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Shambhala in the Kalachakra Tantra

6 Comments August 8, 2010 5:30 am | Permalink |

Kalachakra Mandala, courtesy of HimalayanArt.org


By Nick Trautz
We often hear about the connection between Shambhala and the Kalachakra tradition.
While the Kalachakra initiation has been given publically by teachers like His Holiness
the Dalai Lama and His Holiness Penor Rinpoche, it is less common to have exposure to
the Kalachakra Tantra source-material in translation. This year, I have enjoyed the good
fortune of studying the Kalachakra texts as part of my graduate program in Buddhist
Studies. I thought it might be interesting to share some of what I have learned about
Shambhala in the Kalachakra tradition.
The History of the Kalachakra
The Kalachakra is an encyclopedic collection of vajrayana Buddhist knowledge,
including material on astrology, the human body, ritual, and meditation practice. The
Kalachakra tradition gained prominence in India sometime in the early 11th century,
making it the last of the tantric traditions to develop in India. The Kalachakra eventually
disappeared along with Buddhism in India, but flourished in the Tibetan world, where it
is still studied and practiced today.
The Kalachakra system draws on broad influences in formulating its content, enough so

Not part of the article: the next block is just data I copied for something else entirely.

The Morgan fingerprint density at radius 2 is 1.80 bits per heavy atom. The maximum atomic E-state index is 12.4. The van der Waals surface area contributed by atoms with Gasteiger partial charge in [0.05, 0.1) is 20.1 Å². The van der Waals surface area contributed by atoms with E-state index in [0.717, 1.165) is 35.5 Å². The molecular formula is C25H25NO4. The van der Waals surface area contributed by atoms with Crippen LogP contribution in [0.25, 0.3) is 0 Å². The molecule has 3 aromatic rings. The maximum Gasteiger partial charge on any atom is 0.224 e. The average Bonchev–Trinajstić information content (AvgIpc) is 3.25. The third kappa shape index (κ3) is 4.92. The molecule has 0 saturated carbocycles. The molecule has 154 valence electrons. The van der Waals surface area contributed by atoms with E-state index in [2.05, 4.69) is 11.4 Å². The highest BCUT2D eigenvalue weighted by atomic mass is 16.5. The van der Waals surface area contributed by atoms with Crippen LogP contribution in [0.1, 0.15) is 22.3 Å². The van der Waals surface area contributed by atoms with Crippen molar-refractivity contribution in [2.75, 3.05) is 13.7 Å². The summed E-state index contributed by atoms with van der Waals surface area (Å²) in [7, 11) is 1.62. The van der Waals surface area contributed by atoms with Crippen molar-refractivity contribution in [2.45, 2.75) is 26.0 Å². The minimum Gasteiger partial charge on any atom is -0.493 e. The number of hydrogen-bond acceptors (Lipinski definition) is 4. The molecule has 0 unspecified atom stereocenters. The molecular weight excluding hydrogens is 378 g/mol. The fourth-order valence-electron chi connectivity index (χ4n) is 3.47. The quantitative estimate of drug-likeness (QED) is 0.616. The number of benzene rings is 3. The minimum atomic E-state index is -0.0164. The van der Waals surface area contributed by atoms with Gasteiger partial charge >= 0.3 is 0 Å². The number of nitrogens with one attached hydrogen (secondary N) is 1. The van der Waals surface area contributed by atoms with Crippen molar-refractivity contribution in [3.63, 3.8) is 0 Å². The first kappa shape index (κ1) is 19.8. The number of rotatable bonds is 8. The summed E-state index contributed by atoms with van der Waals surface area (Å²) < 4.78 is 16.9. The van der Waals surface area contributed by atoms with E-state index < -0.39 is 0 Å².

that the text at times must defend itself from critics who dont recognize some of its
material as Buddhist. But in general, the Kalachakra has proven its significance as a
major source of vajrayana knowledge, and is present across Tibetan Buddhist lineages.

Gilded statue of Dawa Sangpo at the Gesar Palace in Golok


The Kalachakra texts that form the basis of the Kalachakra tradition consist of the
Abridged Kalachakra Tantra (the Sri Kalachakra), and its commentary, Stainless Light
(Vimalaprabha in Sanskrit). The original and supposedly older root tantra is quoted in
these texts, but no version of it has ever been found.
These texts tell the story of the Kalachakra Tantras origins at the time of the Buddha. In
the final year of the Buddhas life, a king from a northern kingdom traveled to
Dhanyakataka in southeastern India to study the Dharma. The Sanskrit name of that king
was Sucandara, Dawa Sangpo in Tibetan. His kingdom was called Shambhala.
The text specifies that Shambhala was a kingdom north of the River Sita. While no
consensus exits among scholars regarding the historical reality of Shambhala, several
scholars believe that Shambhala was an historical kingdom of a different name (circa
850-1250), located in present day Xinjiang province of northwestern China and in eastern
Kyrgyzstan, and that the River Sita refers to the Tarim River. The Tarim River basin has
been the home to several well-known Buddhist and Bon kingdoms, and there is
climatological evidence that this area was once far less arid than it is now; the ruins of
stupas are found throughout this vast region, now mostly buried under desert sands.
In India, the king of Shambhala, Dawa Sangpo, was searching for dharma teachings that
would not require him to take monastic vows. In response to this request, the Buddha
appeared to Dawa Sangpo and bestowed the Kalachakra teachings: outer, inner and secret
teachings that depict a sacred world consisting of wisdom and compassion.
Dawa Sangpo returned to Shambhala and taught the Kalachakra for three years before
passing the lineage to his son. Six succeeding kings held the Kalachakra teachings and
taught them for one hundred years each. We refer to these as the Seven Dharmarajas of

Shambhala. The Kalachakra tradition regards each of these kings as emanations of


specific bodhisattvas, beginning with Dawa Sangpo as Vajrapani.